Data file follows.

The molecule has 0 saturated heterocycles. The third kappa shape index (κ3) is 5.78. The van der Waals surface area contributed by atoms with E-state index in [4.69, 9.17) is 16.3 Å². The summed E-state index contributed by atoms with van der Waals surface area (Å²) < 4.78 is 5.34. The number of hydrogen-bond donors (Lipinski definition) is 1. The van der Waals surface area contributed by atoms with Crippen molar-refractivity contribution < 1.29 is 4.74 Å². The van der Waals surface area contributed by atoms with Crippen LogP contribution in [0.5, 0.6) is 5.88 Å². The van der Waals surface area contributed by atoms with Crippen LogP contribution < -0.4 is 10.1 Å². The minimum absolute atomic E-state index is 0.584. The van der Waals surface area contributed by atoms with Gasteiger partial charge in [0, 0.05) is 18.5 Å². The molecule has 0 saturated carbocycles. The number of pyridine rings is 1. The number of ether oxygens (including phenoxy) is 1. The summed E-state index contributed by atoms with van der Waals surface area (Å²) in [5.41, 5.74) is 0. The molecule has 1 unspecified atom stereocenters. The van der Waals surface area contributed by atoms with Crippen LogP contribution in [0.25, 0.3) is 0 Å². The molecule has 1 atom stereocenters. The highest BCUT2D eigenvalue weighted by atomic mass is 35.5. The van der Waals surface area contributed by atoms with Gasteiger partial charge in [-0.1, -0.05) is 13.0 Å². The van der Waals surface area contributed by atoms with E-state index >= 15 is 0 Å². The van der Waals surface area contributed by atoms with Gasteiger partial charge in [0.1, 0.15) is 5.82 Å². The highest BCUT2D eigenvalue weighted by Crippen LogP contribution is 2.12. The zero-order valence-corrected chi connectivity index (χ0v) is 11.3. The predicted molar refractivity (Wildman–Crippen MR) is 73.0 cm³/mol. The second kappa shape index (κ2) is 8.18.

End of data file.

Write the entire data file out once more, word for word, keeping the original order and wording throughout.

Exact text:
The molecule has 0 saturated heterocycles. The third kappa shape index (κ3) is 5.78. The van der Waals surface area contributed by atoms with E-state index in [4.69, 9.17) is 16.3 Å². The summed E-state index contributed by atoms with van der Waals surface area (Å²) < 4.78 is 5.34. The number of hydrogen-bond donors (Lipinski definition) is 1. The van der Waals surface area contributed by atoms with Crippen molar-refractivity contribution < 1.29 is 4.74 Å². The van der Waals surface area contributed by atoms with Crippen LogP contribution in [0.5, 0.6) is 5.88 Å². The van der Waals surface area contributed by atoms with Crippen LogP contribution < -0.4 is 10.1 Å². The minimum absolute atomic E-state index is 0.584. The van der Waals surface area contributed by atoms with Gasteiger partial charge in [0, 0.05) is 18.5 Å². The molecule has 0 saturated carbocycles. The number of pyridine rings is 1. The number of ether oxygens (including phenoxy) is 1. The summed E-state index contributed by atoms with van der Waals surface area (Å²) in [5.41, 5.74) is 0. The molecule has 1 unspecified atom stereocenters. The van der Waals surface area contributed by atoms with Crippen LogP contribution in [0.25, 0.3) is 0 Å². The molecule has 1 atom stereocenters. The highest BCUT2D eigenvalue weighted by atomic mass is 35.5. The van der Waals surface area contributed by atoms with Gasteiger partial charge in [-0.1, -0.05) is 13.0 Å². The van der Waals surface area contributed by atoms with E-state index >= 15 is 0 Å². The van der Waals surface area contributed by atoms with Gasteiger partial charge in [0.1, 0.15) is 5.82 Å². The highest BCUT2D eigenvalue weighted by Crippen LogP contribution is 2.12. The zero-order valence-corrected chi connectivity index (χ0v) is 11.3. The predicted molar refractivity (Wildman–Crippen MR) is 73.0 cm³/mol. The second kappa shape index (κ2) is 8.18.